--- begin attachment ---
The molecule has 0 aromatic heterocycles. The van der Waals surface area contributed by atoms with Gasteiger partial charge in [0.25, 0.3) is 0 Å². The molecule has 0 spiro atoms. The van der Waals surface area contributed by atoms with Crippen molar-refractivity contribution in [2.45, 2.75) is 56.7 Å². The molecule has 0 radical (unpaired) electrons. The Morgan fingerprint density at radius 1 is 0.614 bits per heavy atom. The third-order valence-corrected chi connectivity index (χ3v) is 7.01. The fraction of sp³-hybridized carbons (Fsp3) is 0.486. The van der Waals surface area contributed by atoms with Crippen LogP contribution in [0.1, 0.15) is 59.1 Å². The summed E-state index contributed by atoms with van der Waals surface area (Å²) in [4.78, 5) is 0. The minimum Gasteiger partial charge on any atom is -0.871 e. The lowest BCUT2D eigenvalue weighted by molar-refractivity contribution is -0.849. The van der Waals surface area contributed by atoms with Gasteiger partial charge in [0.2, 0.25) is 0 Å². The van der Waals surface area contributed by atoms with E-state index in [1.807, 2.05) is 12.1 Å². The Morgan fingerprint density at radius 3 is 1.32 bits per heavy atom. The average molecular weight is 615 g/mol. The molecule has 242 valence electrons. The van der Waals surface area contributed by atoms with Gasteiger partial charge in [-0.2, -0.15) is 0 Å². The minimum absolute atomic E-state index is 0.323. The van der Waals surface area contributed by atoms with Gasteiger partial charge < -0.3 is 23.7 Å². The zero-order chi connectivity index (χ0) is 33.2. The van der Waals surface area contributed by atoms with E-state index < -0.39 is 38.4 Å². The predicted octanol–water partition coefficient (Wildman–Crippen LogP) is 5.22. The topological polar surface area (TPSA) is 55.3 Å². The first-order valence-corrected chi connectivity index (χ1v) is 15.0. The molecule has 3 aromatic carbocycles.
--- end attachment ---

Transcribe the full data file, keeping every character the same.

The molecule has 0 aromatic heterocycles. The van der Waals surface area contributed by atoms with Gasteiger partial charge in [0.25, 0.3) is 0 Å². The molecule has 0 spiro atoms. The van der Waals surface area contributed by atoms with Crippen molar-refractivity contribution in [2.45, 2.75) is 56.7 Å². The molecule has 0 radical (unpaired) electrons. The Morgan fingerprint density at radius 1 is 0.614 bits per heavy atom. The third-order valence-corrected chi connectivity index (χ3v) is 7.01. The fraction of sp³-hybridized carbons (Fsp3) is 0.486. The van der Waals surface area contributed by atoms with Crippen LogP contribution in [0.1, 0.15) is 59.1 Å². The summed E-state index contributed by atoms with van der Waals surface area (Å²) in [4.78, 5) is 0. The minimum Gasteiger partial charge on any atom is -0.871 e. The lowest BCUT2D eigenvalue weighted by molar-refractivity contribution is -0.849. The van der Waals surface area contributed by atoms with Gasteiger partial charge in [0.2, 0.25) is 0 Å². The van der Waals surface area contributed by atoms with E-state index in [1.807, 2.05) is 12.1 Å². The Morgan fingerprint density at radius 3 is 1.32 bits per heavy atom. The average molecular weight is 615 g/mol. The molecule has 242 valence electrons. The van der Waals surface area contributed by atoms with Gasteiger partial charge in [-0.2, -0.15) is 0 Å². The minimum absolute atomic E-state index is 0.323. The van der Waals surface area contributed by atoms with Gasteiger partial charge < -0.3 is 23.7 Å². The zero-order chi connectivity index (χ0) is 33.2. The van der Waals surface area contributed by atoms with E-state index < -0.39 is 38.4 Å². The predicted octanol–water partition coefficient (Wildman–Crippen LogP) is 5.22. The topological polar surface area (TPSA) is 55.3 Å². The first-order valence-corrected chi connectivity index (χ1v) is 15.0. The molecule has 3 aromatic carbocycles.